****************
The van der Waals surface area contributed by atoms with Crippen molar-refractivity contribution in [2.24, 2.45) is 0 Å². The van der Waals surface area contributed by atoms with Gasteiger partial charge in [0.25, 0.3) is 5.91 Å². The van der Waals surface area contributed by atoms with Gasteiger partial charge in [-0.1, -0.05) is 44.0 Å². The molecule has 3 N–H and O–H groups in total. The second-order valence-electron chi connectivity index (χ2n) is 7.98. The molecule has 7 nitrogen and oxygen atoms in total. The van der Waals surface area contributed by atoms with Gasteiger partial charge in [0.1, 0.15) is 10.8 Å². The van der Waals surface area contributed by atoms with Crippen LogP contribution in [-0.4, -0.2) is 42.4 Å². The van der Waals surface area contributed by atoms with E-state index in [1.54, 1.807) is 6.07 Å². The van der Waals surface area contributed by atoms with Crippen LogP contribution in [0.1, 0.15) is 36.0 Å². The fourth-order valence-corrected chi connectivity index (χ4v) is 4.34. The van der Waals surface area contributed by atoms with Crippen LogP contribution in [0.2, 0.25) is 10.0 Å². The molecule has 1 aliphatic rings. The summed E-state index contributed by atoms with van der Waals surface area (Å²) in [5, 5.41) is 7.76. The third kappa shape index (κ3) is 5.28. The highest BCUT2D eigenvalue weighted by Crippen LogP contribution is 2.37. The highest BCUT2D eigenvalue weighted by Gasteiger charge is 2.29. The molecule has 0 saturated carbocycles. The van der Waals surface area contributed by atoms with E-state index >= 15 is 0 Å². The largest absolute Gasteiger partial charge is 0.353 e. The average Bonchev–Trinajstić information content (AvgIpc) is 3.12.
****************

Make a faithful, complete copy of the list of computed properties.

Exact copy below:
The van der Waals surface area contributed by atoms with Crippen molar-refractivity contribution in [2.24, 2.45) is 0 Å². The van der Waals surface area contributed by atoms with Gasteiger partial charge in [0.25, 0.3) is 5.91 Å². The van der Waals surface area contributed by atoms with Gasteiger partial charge in [-0.1, -0.05) is 44.0 Å². The molecule has 3 N–H and O–H groups in total. The second-order valence-electron chi connectivity index (χ2n) is 7.98. The molecule has 7 nitrogen and oxygen atoms in total. The van der Waals surface area contributed by atoms with Gasteiger partial charge in [0.1, 0.15) is 10.8 Å². The van der Waals surface area contributed by atoms with Crippen LogP contribution in [-0.4, -0.2) is 42.4 Å². The van der Waals surface area contributed by atoms with E-state index in [1.54, 1.807) is 6.07 Å². The van der Waals surface area contributed by atoms with Crippen LogP contribution in [0.1, 0.15) is 36.0 Å². The fourth-order valence-corrected chi connectivity index (χ4v) is 4.34. The van der Waals surface area contributed by atoms with Crippen LogP contribution in [0.2, 0.25) is 10.0 Å². The molecule has 1 aliphatic rings. The summed E-state index contributed by atoms with van der Waals surface area (Å²) in [5, 5.41) is 7.76. The third kappa shape index (κ3) is 5.28. The highest BCUT2D eigenvalue weighted by Crippen LogP contribution is 2.37. The highest BCUT2D eigenvalue weighted by Gasteiger charge is 2.29. The molecule has 0 saturated carbocycles. The van der Waals surface area contributed by atoms with E-state index >= 15 is 0 Å². The largest absolute Gasteiger partial charge is 0.353 e. The average Bonchev–Trinajstić information content (AvgIpc) is 3.12.